HISTORIC NSG WAIVER TO INDIA TO GENERATE MORE THAN USD 70 BILLION BUSINESS TO GLOBAL SUPPLIERS OF EQUIPMENT/COMPONENTS TO NUCLEAR POWER AND RELATED SECTORS
The historic waiver to India by Nuclear Suppliers Group (NSG) which ends more than three decades of nuclear isolation for India, came after three days of intense diplomacy by the USA and India. The NSG rewrote its guidelines for resuming nuclear trade with India because India is the only nuclear country which will now be part of the global nuclear trade without having signed the Nuclear Non-Proliferation Treaty or the Comprehensive Test Ban Treaty, which is still a precondition for countries entering mainstream nuclear trade.
The Indian Government had finalized 123 Agreement with USA and the same has now been approved by the U.S. Congress and the final 123 Agreement has been entered into by India and USA.
India has also entered into an agreement for nuclear co-operation with France and the one with Russia is expected to be signed in December 2008.
The Indian planning commission has estimated that India needs at the very least 800,000 megawatts of power by 2030, from the current capacity of around 160,000 megawatts, inclusive of all captive plants. The NSG waiver is also the first step towards realizing India’s plans of adding a 20,000-megawatt capacity by 2020. At present, as per the Indian Government policy, private companies in India are not yet allowed to build nuclear power plants.
Presently, the Government owned Nuclear Power Corporation of India Limited (NPCIL) has set up 17 nuclear plants with an aggregate capacity of 4120 MW and 6 units are under construction which would add 3160 MW to the existing capacity. India 's nuclear power plants are estimated to be running at about only 50% of capacity. The country has been starved of sufficient nuclear fuel for the past 34 years and NSG waiver would enable NPCIL to raise capacity utilization to about 90%.
The entry of private sector into nuclear power generation requires amendment of current laws.
As per India 's Atomic Energy Act of 1962, only companies that are government-owned with over a 51% stake are allowed to enter the nuclear power sector. However, change in the Act and Government policy are expected very soon and sensing this, many private sector companies have announced ambitious plans for entering this sector. As per reports, General Electric, Westinghouse, USEC and Rosatom have begun talks for the manufacturing and supply of nuclear power equipment with local companies in India like BHEL, L&T, Tata Power and NPCIL. France’s Areva and Russia’s Atomenergoproekt and Atomstroyexport have already initiated discussions with several potential players in India. It is expected that the target of 20,000 MW of nuclear power could be doubled if most of the private sector players who have evinced active interest in setting up nuclear power plant go ahead with their plans. The global business that is expected to be generated on account of this in the next 10 to 12 years is expected to be US$ 50 billion.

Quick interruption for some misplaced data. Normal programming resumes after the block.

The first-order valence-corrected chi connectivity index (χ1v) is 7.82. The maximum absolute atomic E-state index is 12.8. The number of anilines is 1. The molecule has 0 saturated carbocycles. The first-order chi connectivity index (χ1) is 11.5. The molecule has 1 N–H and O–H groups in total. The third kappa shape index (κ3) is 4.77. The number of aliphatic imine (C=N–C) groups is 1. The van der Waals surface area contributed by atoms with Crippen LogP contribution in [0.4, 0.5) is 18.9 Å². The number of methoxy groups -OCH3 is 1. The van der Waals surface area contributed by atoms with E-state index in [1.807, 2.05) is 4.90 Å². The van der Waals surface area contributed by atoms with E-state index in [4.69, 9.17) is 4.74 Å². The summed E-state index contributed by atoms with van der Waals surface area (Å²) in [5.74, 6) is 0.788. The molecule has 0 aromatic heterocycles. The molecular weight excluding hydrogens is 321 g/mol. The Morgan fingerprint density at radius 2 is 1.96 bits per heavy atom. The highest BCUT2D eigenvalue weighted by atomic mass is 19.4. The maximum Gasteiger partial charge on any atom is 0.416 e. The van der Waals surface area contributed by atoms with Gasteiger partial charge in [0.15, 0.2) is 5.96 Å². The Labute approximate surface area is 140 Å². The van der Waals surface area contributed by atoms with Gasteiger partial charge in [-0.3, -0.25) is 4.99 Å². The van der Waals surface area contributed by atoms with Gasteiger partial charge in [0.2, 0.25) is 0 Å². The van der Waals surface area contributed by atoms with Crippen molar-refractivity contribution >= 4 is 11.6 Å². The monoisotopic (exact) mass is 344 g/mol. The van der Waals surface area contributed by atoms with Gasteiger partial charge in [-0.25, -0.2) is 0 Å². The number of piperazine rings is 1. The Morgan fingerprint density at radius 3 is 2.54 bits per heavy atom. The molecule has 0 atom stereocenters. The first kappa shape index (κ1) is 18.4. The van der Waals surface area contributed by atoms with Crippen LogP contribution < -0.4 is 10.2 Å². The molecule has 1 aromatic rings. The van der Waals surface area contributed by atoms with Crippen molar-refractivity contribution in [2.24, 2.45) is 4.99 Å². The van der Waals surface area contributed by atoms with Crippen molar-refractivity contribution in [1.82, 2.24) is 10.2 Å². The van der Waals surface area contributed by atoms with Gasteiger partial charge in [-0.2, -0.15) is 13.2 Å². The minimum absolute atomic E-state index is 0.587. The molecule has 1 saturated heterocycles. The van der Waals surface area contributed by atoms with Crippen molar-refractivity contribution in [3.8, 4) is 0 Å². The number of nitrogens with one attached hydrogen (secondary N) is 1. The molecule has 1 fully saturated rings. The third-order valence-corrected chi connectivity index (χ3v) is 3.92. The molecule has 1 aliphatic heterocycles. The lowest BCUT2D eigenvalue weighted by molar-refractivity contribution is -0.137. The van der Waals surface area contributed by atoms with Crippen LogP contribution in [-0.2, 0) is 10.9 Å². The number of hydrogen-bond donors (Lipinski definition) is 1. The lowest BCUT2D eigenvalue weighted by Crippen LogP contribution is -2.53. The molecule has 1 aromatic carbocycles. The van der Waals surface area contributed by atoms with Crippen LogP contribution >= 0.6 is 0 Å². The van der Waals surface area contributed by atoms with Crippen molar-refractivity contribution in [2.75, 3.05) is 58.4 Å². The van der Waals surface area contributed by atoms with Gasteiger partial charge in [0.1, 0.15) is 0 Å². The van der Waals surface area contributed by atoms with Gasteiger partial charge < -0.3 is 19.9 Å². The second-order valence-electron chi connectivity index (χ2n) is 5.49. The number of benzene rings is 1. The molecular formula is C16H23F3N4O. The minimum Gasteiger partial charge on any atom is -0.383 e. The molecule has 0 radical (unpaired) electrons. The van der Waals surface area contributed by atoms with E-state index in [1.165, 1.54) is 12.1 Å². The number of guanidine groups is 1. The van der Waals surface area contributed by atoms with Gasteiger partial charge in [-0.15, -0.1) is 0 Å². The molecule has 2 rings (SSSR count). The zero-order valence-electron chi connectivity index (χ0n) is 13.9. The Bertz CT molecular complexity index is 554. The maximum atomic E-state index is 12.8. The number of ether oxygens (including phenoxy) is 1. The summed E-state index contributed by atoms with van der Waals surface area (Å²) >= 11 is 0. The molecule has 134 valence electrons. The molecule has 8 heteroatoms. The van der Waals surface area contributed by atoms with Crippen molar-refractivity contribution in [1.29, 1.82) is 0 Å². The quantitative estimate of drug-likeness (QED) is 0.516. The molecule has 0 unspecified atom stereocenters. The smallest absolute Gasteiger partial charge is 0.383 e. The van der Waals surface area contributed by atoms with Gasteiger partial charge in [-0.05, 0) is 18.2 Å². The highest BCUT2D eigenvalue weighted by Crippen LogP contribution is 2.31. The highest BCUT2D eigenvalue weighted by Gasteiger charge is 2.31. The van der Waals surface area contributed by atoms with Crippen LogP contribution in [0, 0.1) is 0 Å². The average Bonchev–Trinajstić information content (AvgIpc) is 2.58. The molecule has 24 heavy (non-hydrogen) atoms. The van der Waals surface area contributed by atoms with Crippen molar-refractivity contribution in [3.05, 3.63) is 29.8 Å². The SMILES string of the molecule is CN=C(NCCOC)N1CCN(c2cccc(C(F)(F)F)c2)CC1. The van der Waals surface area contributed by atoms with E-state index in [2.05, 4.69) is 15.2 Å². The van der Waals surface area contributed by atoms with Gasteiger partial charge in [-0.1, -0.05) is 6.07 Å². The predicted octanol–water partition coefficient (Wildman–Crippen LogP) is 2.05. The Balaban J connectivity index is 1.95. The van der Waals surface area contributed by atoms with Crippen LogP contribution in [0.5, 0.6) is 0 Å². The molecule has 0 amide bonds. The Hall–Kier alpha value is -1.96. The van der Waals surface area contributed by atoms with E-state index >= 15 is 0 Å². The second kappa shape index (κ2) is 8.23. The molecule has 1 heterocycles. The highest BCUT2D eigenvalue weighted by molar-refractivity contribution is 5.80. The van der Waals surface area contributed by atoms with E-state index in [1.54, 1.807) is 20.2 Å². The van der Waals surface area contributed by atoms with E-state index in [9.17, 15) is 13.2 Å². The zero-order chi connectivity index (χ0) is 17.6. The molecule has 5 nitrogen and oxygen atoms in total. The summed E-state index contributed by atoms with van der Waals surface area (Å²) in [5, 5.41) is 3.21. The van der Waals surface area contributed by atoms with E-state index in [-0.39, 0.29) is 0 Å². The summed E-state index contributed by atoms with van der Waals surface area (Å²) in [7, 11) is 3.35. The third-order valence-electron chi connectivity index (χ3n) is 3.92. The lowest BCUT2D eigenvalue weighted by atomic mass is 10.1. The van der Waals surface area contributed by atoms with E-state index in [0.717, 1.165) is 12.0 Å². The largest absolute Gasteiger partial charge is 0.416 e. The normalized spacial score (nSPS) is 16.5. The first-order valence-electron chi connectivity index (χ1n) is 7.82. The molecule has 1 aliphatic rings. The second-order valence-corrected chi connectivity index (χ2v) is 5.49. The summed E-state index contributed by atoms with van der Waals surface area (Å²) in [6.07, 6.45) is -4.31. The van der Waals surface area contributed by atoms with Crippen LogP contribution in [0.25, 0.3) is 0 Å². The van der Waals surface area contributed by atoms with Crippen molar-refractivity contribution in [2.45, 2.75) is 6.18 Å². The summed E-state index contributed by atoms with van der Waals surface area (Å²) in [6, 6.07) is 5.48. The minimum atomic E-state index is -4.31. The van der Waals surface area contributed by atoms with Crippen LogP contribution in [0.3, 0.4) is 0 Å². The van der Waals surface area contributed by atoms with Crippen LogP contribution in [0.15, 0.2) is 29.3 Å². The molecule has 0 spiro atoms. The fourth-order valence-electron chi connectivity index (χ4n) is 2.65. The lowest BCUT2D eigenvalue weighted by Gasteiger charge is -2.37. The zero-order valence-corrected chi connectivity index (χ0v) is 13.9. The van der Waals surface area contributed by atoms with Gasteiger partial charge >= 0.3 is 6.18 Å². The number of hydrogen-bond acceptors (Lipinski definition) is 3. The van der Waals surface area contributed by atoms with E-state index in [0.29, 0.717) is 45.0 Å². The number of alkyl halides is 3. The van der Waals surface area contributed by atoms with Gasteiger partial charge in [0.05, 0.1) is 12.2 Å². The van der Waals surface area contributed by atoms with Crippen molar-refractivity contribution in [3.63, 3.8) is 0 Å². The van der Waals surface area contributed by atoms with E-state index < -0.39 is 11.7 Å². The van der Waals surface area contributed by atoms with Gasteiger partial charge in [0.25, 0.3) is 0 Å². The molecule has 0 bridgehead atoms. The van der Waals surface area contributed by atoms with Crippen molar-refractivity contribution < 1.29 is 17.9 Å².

However, the benefits of NSG waiver actually extend much beyond the nuclear power sector. India stands to gain access to a wide range of dual-use goods and technologies, which were barred until now by the NSG embargo imposed in 1979. The term “Dual-use” refers to technology that can be used for both peaceful and military aims. Almost all of the 45 NSG countries have an exhaustive dual-use list that include a wide range of products from titanium and its alloys to chemicals, advanced lasers, computers and flight control equipment. Manufacturers and suppliers of these items are prohibited from selling them to countries that have not signed the Non-Proliferation Treaty. The global business that is expected to be generated during the next 10 years on account of permission to sell “dual use equipment/technology” to India is over US$ 20 billion covering various industries like pharmaceuticals, aero space, defence, etc.
India's entry into the 45-nation Nuclear Suppliers Group is also likely to help the country become a major hub for manufacturing of nuclear components and reactors, since domestic engineering companies are expected to strike global alliances to serve the global nuclear market.
The NSG waiver is expected to create profound positive impact not only on international nuclear commerce but also on the Indian economy and enable its economy to sustain high levels of growth for atleast the next two to three decades. This is also expected to give further fillip to foreign and domestic investment in this sector.